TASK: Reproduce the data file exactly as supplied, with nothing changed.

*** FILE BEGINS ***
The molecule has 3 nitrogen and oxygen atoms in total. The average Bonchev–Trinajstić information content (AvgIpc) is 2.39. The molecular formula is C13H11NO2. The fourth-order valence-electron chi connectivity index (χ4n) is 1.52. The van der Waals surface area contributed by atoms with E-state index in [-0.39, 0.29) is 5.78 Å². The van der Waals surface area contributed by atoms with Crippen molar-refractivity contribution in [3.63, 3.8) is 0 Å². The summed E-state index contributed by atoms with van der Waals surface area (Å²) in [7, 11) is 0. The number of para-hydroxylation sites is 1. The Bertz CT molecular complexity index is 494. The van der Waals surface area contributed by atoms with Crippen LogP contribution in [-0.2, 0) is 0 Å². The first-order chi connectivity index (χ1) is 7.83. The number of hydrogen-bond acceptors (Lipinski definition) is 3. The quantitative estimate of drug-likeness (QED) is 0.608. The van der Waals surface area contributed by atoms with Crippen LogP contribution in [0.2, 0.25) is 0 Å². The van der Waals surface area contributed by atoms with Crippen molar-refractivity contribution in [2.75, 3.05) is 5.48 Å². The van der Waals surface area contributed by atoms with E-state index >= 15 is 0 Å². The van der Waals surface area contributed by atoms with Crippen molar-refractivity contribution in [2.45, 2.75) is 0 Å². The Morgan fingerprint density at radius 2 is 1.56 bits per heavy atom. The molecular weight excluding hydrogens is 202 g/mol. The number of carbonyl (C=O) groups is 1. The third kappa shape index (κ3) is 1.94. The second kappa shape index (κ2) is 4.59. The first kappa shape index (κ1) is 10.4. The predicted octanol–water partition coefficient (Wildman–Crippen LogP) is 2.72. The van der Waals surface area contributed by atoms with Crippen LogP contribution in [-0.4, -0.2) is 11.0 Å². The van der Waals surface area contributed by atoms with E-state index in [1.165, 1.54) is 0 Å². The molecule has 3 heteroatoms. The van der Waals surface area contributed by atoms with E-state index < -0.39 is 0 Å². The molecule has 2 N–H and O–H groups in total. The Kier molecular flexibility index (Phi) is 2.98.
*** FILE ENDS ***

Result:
The molecule has 3 nitrogen and oxygen atoms in total. The average Bonchev–Trinajstić information content (AvgIpc) is 2.39. The molecular formula is C13H11NO2. The fourth-order valence-electron chi connectivity index (χ4n) is 1.52. The van der Waals surface area contributed by atoms with E-state index in [-0.39, 0.29) is 5.78 Å². The van der Waals surface area contributed by atoms with Crippen molar-refractivity contribution in [3.63, 3.8) is 0 Å². The summed E-state index contributed by atoms with van der Waals surface area (Å²) in [7, 11) is 0. The number of para-hydroxylation sites is 1. The Bertz CT molecular complexity index is 494. The van der Waals surface area contributed by atoms with Crippen LogP contribution in [-0.2, 0) is 0 Å². The first-order chi connectivity index (χ1) is 7.83. The number of hydrogen-bond acceptors (Lipinski definition) is 3. The quantitative estimate of drug-likeness (QED) is 0.608. The van der Waals surface area contributed by atoms with Crippen LogP contribution in [0.2, 0.25) is 0 Å². The van der Waals surface area contributed by atoms with Crippen molar-refractivity contribution in [2.75, 3.05) is 5.48 Å². The van der Waals surface area contributed by atoms with E-state index >= 15 is 0 Å². The van der Waals surface area contributed by atoms with Crippen molar-refractivity contribution in [2.45, 2.75) is 0 Å². The Morgan fingerprint density at radius 2 is 1.56 bits per heavy atom. The molecular weight excluding hydrogens is 202 g/mol. The number of carbonyl (C=O) groups is 1. The third kappa shape index (κ3) is 1.94. The second kappa shape index (κ2) is 4.59. The first kappa shape index (κ1) is 10.4. The predicted octanol–water partition coefficient (Wildman–Crippen LogP) is 2.72. The van der Waals surface area contributed by atoms with Crippen LogP contribution in [-0.4, -0.2) is 11.0 Å². The van der Waals surface area contributed by atoms with E-state index in [1.165, 1.54) is 0 Å². The molecule has 3 heteroatoms. The van der Waals surface area contributed by atoms with E-state index < -0.39 is 0 Å². The molecule has 2 N–H and O–H groups in total. The Kier molecular flexibility index (Phi) is 2.98.